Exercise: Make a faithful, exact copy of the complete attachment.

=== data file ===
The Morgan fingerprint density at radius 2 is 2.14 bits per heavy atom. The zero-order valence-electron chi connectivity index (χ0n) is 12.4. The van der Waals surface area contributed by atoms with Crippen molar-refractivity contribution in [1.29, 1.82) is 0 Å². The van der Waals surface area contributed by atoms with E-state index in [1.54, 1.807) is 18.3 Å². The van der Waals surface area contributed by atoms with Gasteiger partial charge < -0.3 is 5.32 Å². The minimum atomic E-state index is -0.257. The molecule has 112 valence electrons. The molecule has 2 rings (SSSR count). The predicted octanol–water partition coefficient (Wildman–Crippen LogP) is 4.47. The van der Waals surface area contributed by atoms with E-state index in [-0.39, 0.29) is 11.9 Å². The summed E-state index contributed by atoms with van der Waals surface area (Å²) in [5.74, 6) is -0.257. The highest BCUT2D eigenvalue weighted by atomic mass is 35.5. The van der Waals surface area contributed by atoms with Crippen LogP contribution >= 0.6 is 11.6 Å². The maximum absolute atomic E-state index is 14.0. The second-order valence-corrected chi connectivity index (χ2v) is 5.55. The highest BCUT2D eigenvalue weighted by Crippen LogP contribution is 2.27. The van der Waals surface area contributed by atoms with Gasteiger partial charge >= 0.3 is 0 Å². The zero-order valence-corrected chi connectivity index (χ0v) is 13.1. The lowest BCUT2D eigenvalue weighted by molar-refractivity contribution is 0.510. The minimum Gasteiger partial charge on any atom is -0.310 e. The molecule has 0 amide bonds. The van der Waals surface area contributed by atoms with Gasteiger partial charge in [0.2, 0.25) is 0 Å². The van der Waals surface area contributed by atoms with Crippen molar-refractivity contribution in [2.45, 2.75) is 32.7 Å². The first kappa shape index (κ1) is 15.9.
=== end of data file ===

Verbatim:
The Morgan fingerprint density at radius 2 is 2.14 bits per heavy atom. The zero-order valence-electron chi connectivity index (χ0n) is 12.4. The van der Waals surface area contributed by atoms with Crippen molar-refractivity contribution in [1.29, 1.82) is 0 Å². The van der Waals surface area contributed by atoms with E-state index in [1.54, 1.807) is 18.3 Å². The van der Waals surface area contributed by atoms with Gasteiger partial charge < -0.3 is 5.32 Å². The minimum atomic E-state index is -0.257. The molecule has 112 valence electrons. The molecule has 2 rings (SSSR count). The predicted octanol–water partition coefficient (Wildman–Crippen LogP) is 4.47. The van der Waals surface area contributed by atoms with E-state index in [-0.39, 0.29) is 11.9 Å². The summed E-state index contributed by atoms with van der Waals surface area (Å²) in [5.74, 6) is -0.257. The highest BCUT2D eigenvalue weighted by atomic mass is 35.5. The van der Waals surface area contributed by atoms with Crippen LogP contribution >= 0.6 is 11.6 Å². The maximum absolute atomic E-state index is 14.0. The second-order valence-corrected chi connectivity index (χ2v) is 5.55. The highest BCUT2D eigenvalue weighted by Crippen LogP contribution is 2.27. The van der Waals surface area contributed by atoms with Gasteiger partial charge >= 0.3 is 0 Å². The zero-order valence-corrected chi connectivity index (χ0v) is 13.1. The lowest BCUT2D eigenvalue weighted by molar-refractivity contribution is 0.510. The minimum Gasteiger partial charge on any atom is -0.310 e. The molecule has 0 amide bonds. The van der Waals surface area contributed by atoms with Gasteiger partial charge in [0.2, 0.25) is 0 Å². The van der Waals surface area contributed by atoms with Crippen molar-refractivity contribution in [2.45, 2.75) is 32.7 Å². The first kappa shape index (κ1) is 15.9.